On Jan. 28, 1691 British Maj. Richard Ingoldesby (-1719) arrives in New York City with two cos. of soldiers and demands Ft. James; on Mar. 17 Leisler's men refuse and start shooting, killing two and wounding several soldiers; on Mar. 19 new New York gov. Col. Henry Sloughter (-1691) arrives, and after Jacob Leisler hesitates to turn over his authority, the new gov. charges him with treason, and on May 16 he and his son-in-law Jacob Milborne are hanged, ending Leisler's Rebellion (begun 1689); Sloughter then dies and Ingoldesby takes over as gov. until next year, when Benjamin Fletcher (1640-1703) takes his place (until 1697); in 1695 Parliament exonerates them of all charges, but New York is split into two factions for years afterwards; Capt. William Kidd (not yet a pirate) is given a £150 reward by the council of New York for loyal service in the revolt.
In 1691 English-born Philly Quaker printer William Bradford (1663-1752) is arrested and tried for "seditious libel", and his press and pubs. confiscated; in 1693 the jury refuses to convict him, becoming the first case of freedom of the press in Am., and in Apr. 1893 the New York City council invites him to establish the first press in that colony, and he eagerly skedaddles from Quakerland.
In 1733 the govt. of New York City authorizes the old Dutch parade ground at the S end of Broadway adjoining Ft. Amsterdam E of Battery Park to be established as a "bowling green... for the recreation and delight of the inhabitants of the city", known as Bowling Green, where ninepins (bowling) is played for the first time in New York City?; it becomes the center of the exclusive residential district and the oldest public park in New York City to survive to modern times; in 1989 it becomes host to the Charging Bull bronze sculpture by Arturo Di Modica (1960-), and is used as the starting point for ticker tape parades into the "Canyon of Heroes" (Broadway).
In 1760 super-educated minister-scientist-physician Cadwallader Colden (1688-1776) (the first English colonial rep. to the Iroquois Nation) becomes acting British gov. of New York (until 1762, then 1763-5 and 1769-71), going on to stick it to the rebels for being too uneducated to see the advantages of staying loyalist.
In 1823 Niblo's Garden on Broadway near Prince St. in Manhattan, N.Y. is founded as Columbia Garden, acquired in 1828 by Irish-born coffeehouse owner William Niblo (1790-1878), who turns it into the San Souci theater, and Niblo's Theater in 1834, going on to host P.T. Barnum's first exhibition 1835 and form a vaudeville co. in summer 1837; after being destroyed by a fire on Sept. 18, 1846 and reopened in summer 1849 with 3.2K cap. ($2/seat), it begins producing Italian opera, becoming the best-equipped and most fashionable theater in New York City; it is destroyed by fire in 1872 and rebuilt by dept. store magnate A.T. Stewart; the final performance is given on Mar. 23, 1895.
On Dec. 16, 1835 the 1835 Great Fire of New York breaks out in New York City, destroying 17 city blocks and 530 bldgs., incl. most of the original New Amsterdam, killing two and doing $20M damage.
In the 1860s the theatrical district of New York City becomes concentrated along the Bowery, an avenue parallel to Broadway between Chatham Square and Cooper Square which was originally an Indian trail, then the road to the farm (bouwerij) of Gov. Peter Stuyvesant; by 1870 it becomes a center of vice, and by the end of the cent. is a center for Yiddish theater.
In 1865 Madison Square Theatre (AKA Fifth Ave. Theatre) at Broadway and West 24th St. between Sixth Ave. and Broadway near the Fifth Ave. intersection in Manhattan, N.Y. (cap. 1K) opens, staging Divorce by Augustin Daly in 1871 for 200 perf., going on to pioneer advances in stage technology, theater design, and tour mgt.; it is demolished in 1908.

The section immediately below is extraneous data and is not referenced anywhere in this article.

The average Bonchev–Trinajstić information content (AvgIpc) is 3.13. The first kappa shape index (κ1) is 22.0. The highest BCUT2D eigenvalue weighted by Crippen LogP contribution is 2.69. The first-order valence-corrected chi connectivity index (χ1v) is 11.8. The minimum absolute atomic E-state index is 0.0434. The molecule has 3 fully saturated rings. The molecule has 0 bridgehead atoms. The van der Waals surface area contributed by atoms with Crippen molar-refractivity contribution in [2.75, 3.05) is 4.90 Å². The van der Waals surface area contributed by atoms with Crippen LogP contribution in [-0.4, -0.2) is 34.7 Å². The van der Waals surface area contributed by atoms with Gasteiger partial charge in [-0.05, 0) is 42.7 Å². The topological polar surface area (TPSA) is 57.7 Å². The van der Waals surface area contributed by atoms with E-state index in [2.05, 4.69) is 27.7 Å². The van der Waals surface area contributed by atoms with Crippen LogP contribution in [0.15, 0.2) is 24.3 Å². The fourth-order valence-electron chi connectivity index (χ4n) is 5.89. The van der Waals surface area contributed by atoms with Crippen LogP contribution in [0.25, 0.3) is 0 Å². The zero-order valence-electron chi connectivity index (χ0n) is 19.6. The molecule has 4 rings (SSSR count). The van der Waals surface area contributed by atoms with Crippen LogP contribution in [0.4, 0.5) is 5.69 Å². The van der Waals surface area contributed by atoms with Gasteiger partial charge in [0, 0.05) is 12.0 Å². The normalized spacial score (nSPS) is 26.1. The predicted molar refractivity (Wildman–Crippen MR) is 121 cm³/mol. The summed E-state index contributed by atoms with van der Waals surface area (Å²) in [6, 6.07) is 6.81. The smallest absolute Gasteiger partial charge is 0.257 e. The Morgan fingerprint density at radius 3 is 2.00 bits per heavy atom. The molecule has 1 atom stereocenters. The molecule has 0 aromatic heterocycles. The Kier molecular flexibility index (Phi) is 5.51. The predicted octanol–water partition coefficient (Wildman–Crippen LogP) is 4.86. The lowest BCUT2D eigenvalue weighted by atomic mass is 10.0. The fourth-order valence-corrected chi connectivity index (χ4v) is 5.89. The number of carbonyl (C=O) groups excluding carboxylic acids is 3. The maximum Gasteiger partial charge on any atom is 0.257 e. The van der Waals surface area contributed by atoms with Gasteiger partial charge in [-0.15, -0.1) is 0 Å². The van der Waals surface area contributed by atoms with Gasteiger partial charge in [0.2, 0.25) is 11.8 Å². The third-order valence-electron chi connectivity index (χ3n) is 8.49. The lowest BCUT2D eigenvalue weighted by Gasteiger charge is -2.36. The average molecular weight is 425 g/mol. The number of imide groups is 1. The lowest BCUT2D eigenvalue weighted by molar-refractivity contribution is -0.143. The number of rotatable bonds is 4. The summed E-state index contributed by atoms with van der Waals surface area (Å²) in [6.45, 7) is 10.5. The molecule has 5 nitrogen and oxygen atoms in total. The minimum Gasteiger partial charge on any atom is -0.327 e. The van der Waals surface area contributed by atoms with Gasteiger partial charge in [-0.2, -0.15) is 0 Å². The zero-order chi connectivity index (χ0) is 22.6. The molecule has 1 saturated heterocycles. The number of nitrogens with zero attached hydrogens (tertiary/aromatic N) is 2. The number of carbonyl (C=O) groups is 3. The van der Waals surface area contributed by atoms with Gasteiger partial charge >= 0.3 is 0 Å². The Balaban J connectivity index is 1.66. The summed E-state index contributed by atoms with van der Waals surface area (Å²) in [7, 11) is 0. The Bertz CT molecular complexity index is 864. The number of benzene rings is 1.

In 1865 the Tweed Ring saps big bucks out of the budget for the New York County Courthouse N of City Hall, keeping it from being finished to keep their sluice open; meanwhile Belvedere Castle is built in Central Park, soon hailed as a "folly".
In 1923 the Cotton Club night club in Harlem, N.Y. at 142nd St. and Lenox Ave. opens (until 1935) as a whites-only establishment featuring mainly black entertainers, incl. Louis Armstrong, Count Basie, Cab Calloway, Duke Ellington, Billie Holiday, Lena Horne, Fats Waller, Ethel Waters, the Nicholas Brothers, and Stepin Fetchit; Sun. nights are Celebrity Night, with guests incl. Fanny Brice, Eddie Cantor, Jimmy Durante, Judy Garland, George Gershwin, Moss Hart, Langston Hughes, Al Jolson, NYC Mayor Jimmy Walker et al.; in 1936-40 it repons in the midtown Theater District.
On Jan. 1, 1926 Irish-Am. Dem. Greenwich Village alderman and Tin Pan Alley songwriter James John "Jimmy" "Beau James" Walker (1881-1946) becomes mayor of New York City (until Sept. 1, 1932), becoming known as Beau James as he makes the Big Apple friendly to the Jazz Age by allowing speakeasies to proliferate while he enjoys chorus girls, leaving his wife for Isle of Wight-born Ziegeld Follies showgirl Betty (Violet Halling) Compton (1904-44), whom he marries in 1933; too bad, the Great Depression gives Cardinal Patrick Hayes an excuse to come down on his case, blaming his immorality for everything, leading to corruption investigations, after which he resigns on Sept. 1, 1932 and skips to Europe for awhile to avoid prosecution and marry his Betty; after the heat dies down, he returns and becomes pres. of Majestic Records.
On Nov. 19, 1926 the Paramount Theatre (cap. 3,664) at 1501 Broadway in Manhattan, N.Y. in the Times Square district opens as the HQ of Paramount Pictures, with founder Adolph Zukor maintaining his office there until 1976; the opening features the stage show "God Gave Me 20 Cents", featuring Mayor Jimmy Walker and Thomas Edison; the theater houses a large Wurlitzer organ for silent films, featuring organist ("Poet of the Organ") Jesse Crawford (1895-1962) until 1933.
On Sept. 23, 1962 the New York Philharmonic Hall, designed by Max Abramovitz (1908-2004) is the first bldg. to open at the new Lincoln Center for the Performing Arts in Manhattan, N.Y., whose first pres. is composer William Howard Schuman (1910-92) (until 1969), going on to house the Metropolitan Opera (1966) and the New York City Ballet.
On July 13-14, 1977 the 25-hour 1977 New York City Blackout hits the New York City area after lightning strikes on upstate power lines, causing looters to rampage while the rabbits rustle, causing $150M in theft and property damage; Con Edison is later found guilty of negligence.